All ended well and some four hours later, we had dropped the hook in the Aquatic Park and poured ourselves a drink! For mariners visiting the San Francisco Bay, the Aquatic Park is a gem that absolutely should not be missed! In a city where moorage is pricey and anchorages in the downtown area are otherwise nonexistent, discovering the Aquatic Park is akin to hitting the jackpot! Here, sailboats may obtain a free permit to anchor for five days next to historic Hyde Street Pier and Ghirardelli Square. Dedicated swimmers brave the chilly water from dawn till dusk, and the buzz of the city can be observed from the comfort of your cockpit. We beached our dinghy on the sandy shore each day, ready to explore and meld into the hubbub of the city.An architectural kaleidoscope
When exploring a new city, we often subscribe to a “best by sneaker” mentality and try to get out and walk (and walk…and walk…and walk), rather than relying primarily on the advice of guidebooks. This approach sometimes means we miss out on “must-see” attractions, but it also means we have the opportunity to stumble upon interesting treasures in off-the-beaten-path nooks and crannies. San Francisco is an ideal city to explore on foot. Each neighborhood has its own distinct character, vibe, and style. Exploring sky rises in the financial district, historic buildings and boats on the waterfront, colorful streets and strange eats in Chinatown, Spanish architectural influence in the Marina and Presidio neighborhoods, elegant curves of the Palace of Fine Arts, and blocky row houses on Nob Hill left us with an appreciation of vibrancy of San Francisco, one of America’s most well-known cities. Friends in Frisco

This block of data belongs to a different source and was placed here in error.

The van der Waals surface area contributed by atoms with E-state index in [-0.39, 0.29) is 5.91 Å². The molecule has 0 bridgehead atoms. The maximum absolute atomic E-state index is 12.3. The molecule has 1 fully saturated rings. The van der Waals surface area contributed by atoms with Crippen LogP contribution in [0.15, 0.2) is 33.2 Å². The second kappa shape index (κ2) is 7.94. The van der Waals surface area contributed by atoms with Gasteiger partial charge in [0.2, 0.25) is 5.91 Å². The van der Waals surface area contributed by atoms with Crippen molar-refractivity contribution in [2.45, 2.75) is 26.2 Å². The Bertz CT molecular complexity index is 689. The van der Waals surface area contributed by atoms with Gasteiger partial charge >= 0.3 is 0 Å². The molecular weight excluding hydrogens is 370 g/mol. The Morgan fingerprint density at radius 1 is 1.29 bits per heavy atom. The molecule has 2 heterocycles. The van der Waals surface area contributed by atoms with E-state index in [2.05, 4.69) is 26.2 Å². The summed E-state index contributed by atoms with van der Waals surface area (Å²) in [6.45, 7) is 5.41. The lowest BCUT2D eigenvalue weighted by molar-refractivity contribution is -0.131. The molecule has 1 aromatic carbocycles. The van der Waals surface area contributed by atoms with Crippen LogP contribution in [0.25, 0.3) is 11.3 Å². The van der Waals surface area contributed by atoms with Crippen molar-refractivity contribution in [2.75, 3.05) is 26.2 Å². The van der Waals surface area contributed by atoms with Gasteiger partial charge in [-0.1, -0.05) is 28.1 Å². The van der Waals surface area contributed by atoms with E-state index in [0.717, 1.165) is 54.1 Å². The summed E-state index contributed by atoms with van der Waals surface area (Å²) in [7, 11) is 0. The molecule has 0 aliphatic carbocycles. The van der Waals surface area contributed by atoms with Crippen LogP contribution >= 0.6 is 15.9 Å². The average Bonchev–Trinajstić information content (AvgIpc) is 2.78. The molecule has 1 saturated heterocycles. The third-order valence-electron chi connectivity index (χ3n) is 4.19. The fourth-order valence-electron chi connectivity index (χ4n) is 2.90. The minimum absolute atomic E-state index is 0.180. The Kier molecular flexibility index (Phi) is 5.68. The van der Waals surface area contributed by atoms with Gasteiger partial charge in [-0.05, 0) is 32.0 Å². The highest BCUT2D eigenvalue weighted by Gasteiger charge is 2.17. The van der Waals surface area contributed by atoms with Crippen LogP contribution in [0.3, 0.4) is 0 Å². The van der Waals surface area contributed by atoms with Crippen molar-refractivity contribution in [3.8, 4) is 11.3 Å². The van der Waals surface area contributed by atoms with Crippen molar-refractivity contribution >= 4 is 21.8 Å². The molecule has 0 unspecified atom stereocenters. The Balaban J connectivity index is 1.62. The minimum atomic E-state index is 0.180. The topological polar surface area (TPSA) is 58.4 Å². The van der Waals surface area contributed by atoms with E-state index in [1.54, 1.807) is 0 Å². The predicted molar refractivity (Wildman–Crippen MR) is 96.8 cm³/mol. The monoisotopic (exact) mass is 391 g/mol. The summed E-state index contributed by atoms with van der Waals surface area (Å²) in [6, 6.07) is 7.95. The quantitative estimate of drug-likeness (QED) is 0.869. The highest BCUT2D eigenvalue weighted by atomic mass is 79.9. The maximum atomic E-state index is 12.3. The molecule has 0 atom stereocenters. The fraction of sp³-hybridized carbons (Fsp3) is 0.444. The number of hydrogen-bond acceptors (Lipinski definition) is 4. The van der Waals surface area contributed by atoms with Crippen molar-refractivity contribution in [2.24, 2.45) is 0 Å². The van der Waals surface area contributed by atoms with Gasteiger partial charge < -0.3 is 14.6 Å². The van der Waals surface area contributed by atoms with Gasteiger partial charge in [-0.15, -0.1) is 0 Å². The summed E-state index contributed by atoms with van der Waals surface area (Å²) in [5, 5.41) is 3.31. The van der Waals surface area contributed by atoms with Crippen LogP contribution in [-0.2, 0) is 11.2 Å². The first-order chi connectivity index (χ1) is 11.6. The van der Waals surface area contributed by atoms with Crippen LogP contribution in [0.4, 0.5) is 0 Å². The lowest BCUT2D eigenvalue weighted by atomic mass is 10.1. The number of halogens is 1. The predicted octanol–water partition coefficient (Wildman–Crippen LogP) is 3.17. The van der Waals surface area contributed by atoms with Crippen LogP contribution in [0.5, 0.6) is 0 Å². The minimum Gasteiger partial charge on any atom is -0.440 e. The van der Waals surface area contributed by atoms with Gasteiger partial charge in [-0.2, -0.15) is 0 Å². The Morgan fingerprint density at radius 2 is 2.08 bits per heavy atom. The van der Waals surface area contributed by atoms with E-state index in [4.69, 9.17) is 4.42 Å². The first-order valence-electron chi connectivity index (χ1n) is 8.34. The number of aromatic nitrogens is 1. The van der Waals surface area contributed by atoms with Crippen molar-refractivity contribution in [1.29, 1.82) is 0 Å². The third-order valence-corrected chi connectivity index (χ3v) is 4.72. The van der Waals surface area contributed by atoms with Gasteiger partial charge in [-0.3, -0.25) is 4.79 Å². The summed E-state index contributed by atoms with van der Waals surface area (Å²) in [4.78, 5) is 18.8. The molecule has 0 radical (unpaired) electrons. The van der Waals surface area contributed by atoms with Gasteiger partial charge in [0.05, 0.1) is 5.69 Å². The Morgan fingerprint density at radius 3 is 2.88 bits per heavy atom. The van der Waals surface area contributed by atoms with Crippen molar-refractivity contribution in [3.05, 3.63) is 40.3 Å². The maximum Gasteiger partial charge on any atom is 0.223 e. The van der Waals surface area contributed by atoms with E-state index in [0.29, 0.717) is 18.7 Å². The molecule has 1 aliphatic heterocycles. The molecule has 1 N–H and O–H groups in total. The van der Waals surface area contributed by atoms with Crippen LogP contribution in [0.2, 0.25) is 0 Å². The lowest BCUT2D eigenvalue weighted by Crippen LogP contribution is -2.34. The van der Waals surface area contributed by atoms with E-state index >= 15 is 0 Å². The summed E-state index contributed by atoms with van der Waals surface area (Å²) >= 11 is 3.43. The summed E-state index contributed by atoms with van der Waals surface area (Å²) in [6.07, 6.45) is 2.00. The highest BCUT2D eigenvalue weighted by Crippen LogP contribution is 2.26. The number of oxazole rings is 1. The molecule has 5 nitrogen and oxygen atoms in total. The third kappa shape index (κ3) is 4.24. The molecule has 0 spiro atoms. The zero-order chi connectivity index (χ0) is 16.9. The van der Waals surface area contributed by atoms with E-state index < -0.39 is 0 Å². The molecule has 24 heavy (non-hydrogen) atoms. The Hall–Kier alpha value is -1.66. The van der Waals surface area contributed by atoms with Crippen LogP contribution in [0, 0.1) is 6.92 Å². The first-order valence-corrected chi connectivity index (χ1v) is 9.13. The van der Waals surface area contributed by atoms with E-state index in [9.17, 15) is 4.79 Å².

In addition to its many tourist attractions, San Francisco is also home to some of our friends! We hung out on the boat with one my childhood girlfriends, her kids, and her dad, a man who had been a second father to me during high school; watched football with one of my best friends from college, his awesome wife, and his bubbly baby girl; ate fantastic pizza with friends who recently relocated from Seattle; explored Sausalito with my old yoga buddy and his spunky girlfriend; and ventured into the best rum bar outside of the Caribbean with Neil’s cousin whom he had not seen since he was a teenager. We even met our first “blog fans”, Chris and Monica on s/v SeaGlub, who’ve been following us for a while now and reached out in friendship. How cool is that?!?!